What words come to mind as you think about your work life? Do honest, diligent, hardworking, patient, persevering, charitable, forbearing, pleasant, productive, balanced come to mind? As we honor St. Joseph the Worker on the eve of his feast day tomorrow, we look at who he was as a worker and how he can inspire us in our work life.
The Solemnity of St. Joseph honored St. Joseph as the spouse of the Immaculata and the foster father of Jesus Christ. We know he serves as a role model for the perfect father and wants to be our spiritual father, leading us to Mary and Jesus. The Feast of St. Joseph the Worker that we will celebrate tomorrow focuses on how he leads us to serve God through our work.
The devil hates an honest and diligent worker. At the beginning of human history, the wicked serpent attacked the human family in the workplace, the garden that God gave Adam and Eve to keep. And we know what happened there! St. Joseph taught Jesus how to work and he is capable to serve as our role model as well. Hard work benefits the person, the family and society. There are many prayers for workers and those looking for work to help guide us to follow St. Joseph’s example.
St. Joseph supported Jesus and Mary by the work of his hands and the sweat of his brow. He had the Son of God as his fellow worker. He is the model of patience and perseverance, charitable and forbearing towards all. He looked upon work with the eyes of faith and pride, recognizing it as a share in God’s own creative activity and work in redemption. He gave thanks to God when he was pleasant and productive. He offered his work to God when it was burdensome.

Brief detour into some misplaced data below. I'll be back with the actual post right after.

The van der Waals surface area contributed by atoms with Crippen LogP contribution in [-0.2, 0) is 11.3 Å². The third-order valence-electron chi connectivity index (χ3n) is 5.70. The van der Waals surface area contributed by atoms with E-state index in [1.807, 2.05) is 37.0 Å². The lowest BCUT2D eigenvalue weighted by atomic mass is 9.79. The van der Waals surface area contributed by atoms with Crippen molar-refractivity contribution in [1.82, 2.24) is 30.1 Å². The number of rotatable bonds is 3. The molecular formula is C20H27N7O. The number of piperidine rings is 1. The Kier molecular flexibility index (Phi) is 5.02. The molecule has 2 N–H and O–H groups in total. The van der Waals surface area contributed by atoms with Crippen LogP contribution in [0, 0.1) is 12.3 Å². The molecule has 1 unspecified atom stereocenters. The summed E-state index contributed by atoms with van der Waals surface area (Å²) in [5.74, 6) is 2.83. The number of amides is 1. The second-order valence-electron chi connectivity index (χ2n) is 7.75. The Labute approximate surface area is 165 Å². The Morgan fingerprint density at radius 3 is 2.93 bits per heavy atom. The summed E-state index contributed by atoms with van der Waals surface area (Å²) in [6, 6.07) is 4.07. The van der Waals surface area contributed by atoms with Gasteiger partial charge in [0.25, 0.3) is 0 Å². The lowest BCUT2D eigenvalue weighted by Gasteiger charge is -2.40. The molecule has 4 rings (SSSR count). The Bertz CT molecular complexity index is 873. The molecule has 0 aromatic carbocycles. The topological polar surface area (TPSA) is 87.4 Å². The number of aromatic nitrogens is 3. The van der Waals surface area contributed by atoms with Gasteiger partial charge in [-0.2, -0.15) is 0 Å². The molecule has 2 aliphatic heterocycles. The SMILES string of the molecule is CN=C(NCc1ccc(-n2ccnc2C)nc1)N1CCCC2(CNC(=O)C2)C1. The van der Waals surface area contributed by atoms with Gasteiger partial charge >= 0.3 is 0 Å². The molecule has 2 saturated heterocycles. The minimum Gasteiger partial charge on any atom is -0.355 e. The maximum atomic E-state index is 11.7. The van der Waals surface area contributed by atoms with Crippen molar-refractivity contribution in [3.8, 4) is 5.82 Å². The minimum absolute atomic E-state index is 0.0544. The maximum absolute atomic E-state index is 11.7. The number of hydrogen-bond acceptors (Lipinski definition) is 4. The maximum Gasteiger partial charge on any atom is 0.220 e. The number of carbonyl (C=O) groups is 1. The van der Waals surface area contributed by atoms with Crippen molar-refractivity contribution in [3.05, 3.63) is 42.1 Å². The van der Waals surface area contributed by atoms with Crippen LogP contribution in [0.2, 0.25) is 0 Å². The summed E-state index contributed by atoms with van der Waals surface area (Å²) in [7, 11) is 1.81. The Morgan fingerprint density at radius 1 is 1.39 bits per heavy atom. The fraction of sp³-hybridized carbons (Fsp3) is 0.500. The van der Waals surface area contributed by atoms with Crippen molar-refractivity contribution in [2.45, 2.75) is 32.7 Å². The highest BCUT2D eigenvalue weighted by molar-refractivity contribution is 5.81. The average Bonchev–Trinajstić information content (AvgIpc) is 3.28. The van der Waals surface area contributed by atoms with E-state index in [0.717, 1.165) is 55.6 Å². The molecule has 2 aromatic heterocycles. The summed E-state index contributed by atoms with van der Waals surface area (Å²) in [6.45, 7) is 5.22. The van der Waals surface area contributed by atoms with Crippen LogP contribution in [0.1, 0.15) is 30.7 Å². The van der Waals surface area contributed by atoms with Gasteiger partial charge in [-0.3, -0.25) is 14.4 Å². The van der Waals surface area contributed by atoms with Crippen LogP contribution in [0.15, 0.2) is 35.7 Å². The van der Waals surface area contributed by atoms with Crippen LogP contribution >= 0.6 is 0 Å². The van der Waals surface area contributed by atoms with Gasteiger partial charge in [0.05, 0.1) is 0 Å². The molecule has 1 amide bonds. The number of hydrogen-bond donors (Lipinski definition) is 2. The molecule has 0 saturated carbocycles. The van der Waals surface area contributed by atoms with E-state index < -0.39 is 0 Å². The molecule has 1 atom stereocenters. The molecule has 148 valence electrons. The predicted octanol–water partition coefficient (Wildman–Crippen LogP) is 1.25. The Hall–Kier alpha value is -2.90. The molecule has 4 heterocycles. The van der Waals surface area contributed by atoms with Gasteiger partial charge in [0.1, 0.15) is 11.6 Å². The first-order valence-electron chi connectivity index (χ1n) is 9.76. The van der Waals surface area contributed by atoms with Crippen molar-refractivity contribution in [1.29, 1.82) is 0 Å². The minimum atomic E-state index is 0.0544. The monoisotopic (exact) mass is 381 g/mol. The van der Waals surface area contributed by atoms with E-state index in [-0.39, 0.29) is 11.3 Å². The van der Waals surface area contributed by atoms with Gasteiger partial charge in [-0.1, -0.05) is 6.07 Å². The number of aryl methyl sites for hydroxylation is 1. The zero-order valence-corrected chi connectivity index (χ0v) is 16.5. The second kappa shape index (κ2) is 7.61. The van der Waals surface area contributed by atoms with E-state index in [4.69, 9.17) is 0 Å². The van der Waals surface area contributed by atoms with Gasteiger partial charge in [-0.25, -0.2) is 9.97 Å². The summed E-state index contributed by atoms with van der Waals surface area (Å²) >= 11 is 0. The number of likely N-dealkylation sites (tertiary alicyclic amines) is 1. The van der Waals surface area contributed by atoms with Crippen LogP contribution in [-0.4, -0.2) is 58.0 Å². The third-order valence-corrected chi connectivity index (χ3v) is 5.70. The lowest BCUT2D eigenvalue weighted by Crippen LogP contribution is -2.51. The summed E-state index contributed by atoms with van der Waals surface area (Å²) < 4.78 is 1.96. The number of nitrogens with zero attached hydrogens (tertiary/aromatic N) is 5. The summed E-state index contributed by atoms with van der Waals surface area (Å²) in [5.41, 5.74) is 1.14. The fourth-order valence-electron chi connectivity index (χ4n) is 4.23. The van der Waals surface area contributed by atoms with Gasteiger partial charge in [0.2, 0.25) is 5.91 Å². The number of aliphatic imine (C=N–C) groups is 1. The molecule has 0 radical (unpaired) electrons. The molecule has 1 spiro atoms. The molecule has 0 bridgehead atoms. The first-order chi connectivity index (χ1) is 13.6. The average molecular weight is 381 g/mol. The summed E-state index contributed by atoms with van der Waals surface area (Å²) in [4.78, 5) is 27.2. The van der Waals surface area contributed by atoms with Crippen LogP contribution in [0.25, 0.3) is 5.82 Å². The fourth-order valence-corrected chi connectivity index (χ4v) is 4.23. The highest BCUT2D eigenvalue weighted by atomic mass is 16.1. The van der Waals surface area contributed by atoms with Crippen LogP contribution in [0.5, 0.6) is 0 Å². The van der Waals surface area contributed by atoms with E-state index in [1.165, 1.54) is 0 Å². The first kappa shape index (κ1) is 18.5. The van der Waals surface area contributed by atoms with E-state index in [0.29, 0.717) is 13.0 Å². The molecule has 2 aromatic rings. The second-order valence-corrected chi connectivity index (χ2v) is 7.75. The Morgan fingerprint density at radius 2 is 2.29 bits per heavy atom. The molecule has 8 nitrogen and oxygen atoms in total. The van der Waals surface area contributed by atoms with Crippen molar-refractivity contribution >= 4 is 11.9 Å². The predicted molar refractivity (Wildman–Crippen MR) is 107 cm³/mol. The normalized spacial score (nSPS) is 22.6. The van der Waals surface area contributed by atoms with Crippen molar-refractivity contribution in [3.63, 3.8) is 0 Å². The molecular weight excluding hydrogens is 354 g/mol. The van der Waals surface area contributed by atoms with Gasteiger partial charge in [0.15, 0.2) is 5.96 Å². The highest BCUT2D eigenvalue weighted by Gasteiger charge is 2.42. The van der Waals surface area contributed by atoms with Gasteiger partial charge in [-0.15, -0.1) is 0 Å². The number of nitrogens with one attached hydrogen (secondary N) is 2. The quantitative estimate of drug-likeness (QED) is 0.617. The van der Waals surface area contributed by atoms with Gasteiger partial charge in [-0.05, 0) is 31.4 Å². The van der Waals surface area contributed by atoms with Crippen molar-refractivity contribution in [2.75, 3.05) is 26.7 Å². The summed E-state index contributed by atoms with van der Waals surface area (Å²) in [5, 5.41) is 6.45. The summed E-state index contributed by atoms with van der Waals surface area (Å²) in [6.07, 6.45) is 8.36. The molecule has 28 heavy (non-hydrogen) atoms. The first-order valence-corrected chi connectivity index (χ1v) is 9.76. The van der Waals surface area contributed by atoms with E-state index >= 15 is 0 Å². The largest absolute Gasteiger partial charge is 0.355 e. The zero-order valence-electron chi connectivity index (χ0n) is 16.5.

With all the benefits of work, though, we all recognize that it is not always pleasant and easy. Especially with the challenges of working remotely, blurring the lines between our work and personal lives. Putting in a hard day’s work can be taxing on the mind and the soul, and leaves us often with less energy and time to spend with family, friends, and other worthwhile activities, including prayer and spiritual pursuits. It can be burdensome. Our Lord desired to do manual labor for many years before he started his public ministry. He wanted to show us that work is pleasing to God.
Our culture today places value in being a workaholic and for many, work defines our identity. A recent New York Times article featured a British man’s post on LinkedIn that went viral on his rules for living after his heart attack. He vows that he will not spend all day on Zoom anymore, that he will restructure his approach to work, that he will no longer put up with workplace drama, and will spend more time with his family. While work has many benefits for us, our families, and society, God does not want us to work so hard that we do not take care of ourselves, physically, emotionally, and spiritually. Invite St. Joseph to help if you are suffering from overwork to help you balance work with the many other valuable parts of your life!
Workaholism in America is difficult to measure, but we are thought to have some of the highest rates of people in the world working over 50 hours a week. Studies show that those who work the most hours desire to work less. According to this survey, the most overworked professions are: Marketers, HR Professionals, IT specialists, Lawyers, and Salespeople. Workaholism has serious effects on the employee and their family with possible issues including burnout and chronic stress, depression and anxiety, cardiovascular disease, and relationship strain and negative family consequences. From a spiritual standpoint, workaholism serves as a distraction from our vocational responsibilities including prayer. This does not please God, or benefit the person, their family or society. This article provides an interesting perspective on how this is aligned to the sin of sloth.
If you find yourself working too hard and unable see your work as your part in God’s creative redemption here on earth, invite St. Joseph to help. He can help can be our example of the perfect worker in addition to being our spiritual father.
We are smitten with your goodness St. Joseph, pray for us!